Natural gas enters the pipeline from a supply source, and then is transported to one or more delivery points. One of the most important collections of components in this system is the compressor station located about every 60 miles along the pipeline. The compressor station overcomes the gas pressure drop in the pipe. Consequently, detailed mathematical modeling of compressor stations is critical for optimizing and understanding the ability of the gas pipeline system to deliver natural gas to the end-user. The dynamic behavior of the gas flow within a compressor station is described by nonlinear partial differential equations that describe pipe flow together with nonlinear algebraic equations that describe the quasi-steady flow through the compressors and other components. The set of equations describing pipe flow, compressor performance and throughput, and the equations that describe the performance and operation of the compressor driver must be solved simultaneously to obtain a realistic representation of the overall compressor station performance. Most of the investigations that have been completed for compressor stations utilize isothermal solutions for pipe flow. In the present work, the pipe flow is treated as a nonisothermal unsteady one-dimensional compressible flow. This is accomplished by treating the compressibility factor as a function of pressure and temperature, and the friction factor as a function of Reynolds number. The solution method is the fully implicit finite difference method, which provides solution stability, even for relatively large time steps. The algorithm for solving the nonlinear finite difference equations of pipe flow is based on the Newton-Raphson Method. The compressors within the compressor station are modeled using centrifugal compressor map-based polynomial equations. This modeling technique permits the designation of different models of compressors in the compressor station. The method can be easily extended to include other types of compressors. The paper demonstrates the impact of varying boundary conditions on compressor station components, and shows how this detailed compressor station model can be used to determine compressor speed, power requirement, engine fuel consumption, and head for each compressor with respect to time.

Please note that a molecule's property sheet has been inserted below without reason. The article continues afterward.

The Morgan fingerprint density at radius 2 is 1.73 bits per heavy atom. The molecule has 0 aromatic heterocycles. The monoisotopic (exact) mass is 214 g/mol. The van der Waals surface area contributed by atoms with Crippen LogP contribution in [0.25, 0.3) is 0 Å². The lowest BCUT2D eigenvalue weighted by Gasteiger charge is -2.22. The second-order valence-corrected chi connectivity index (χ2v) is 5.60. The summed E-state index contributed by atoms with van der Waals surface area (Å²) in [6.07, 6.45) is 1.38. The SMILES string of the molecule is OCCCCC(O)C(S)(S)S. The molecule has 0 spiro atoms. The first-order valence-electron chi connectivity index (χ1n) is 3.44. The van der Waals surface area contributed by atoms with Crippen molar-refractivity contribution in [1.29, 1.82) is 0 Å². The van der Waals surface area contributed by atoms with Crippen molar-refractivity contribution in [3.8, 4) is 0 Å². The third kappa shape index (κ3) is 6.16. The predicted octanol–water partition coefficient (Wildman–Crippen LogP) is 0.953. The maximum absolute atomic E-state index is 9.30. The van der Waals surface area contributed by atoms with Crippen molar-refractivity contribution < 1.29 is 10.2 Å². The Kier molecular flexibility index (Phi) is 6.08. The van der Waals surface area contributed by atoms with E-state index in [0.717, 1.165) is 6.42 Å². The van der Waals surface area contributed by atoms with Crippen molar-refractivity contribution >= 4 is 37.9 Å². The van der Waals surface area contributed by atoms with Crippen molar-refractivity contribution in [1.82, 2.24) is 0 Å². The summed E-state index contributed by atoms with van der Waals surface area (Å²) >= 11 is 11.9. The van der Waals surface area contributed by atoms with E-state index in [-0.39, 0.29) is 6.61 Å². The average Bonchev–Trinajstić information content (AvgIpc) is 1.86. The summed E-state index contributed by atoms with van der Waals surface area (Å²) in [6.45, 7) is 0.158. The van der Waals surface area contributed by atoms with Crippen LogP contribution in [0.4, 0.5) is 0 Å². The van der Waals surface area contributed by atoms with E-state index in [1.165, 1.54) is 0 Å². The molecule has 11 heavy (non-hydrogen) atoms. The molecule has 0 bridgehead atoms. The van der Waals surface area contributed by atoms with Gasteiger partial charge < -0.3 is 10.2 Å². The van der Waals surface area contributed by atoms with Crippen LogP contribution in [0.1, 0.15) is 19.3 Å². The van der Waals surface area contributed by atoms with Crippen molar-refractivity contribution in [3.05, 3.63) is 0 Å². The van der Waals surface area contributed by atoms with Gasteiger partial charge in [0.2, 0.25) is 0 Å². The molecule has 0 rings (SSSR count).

Mathematical modeling is one of the most cost-effective tools that can be used to aid in design, operation, and optimization studies. The systems under consideration actually operate in an unsteady nature, and although much effort has been and continues to be spent on unsteady mathematical models, many over-simplifications are introduced that bring into question the simulation results. Several investigators tried to simulate unsteady condition for pipeline and some of them focused in compressor station modeling. Botros et al. [1,2] and Botros [3] presented a dynamic compressor station simulation that consists of nonlinear partial differential equations describing the pipe flow together with nonlinear algebraic equations describing the quasi-steady flow through various valves, constrictions, and compressors. This model included mathematical descriptions of the control system, which consists of mixed algebraic and ordinary differential equations with some controller limits.

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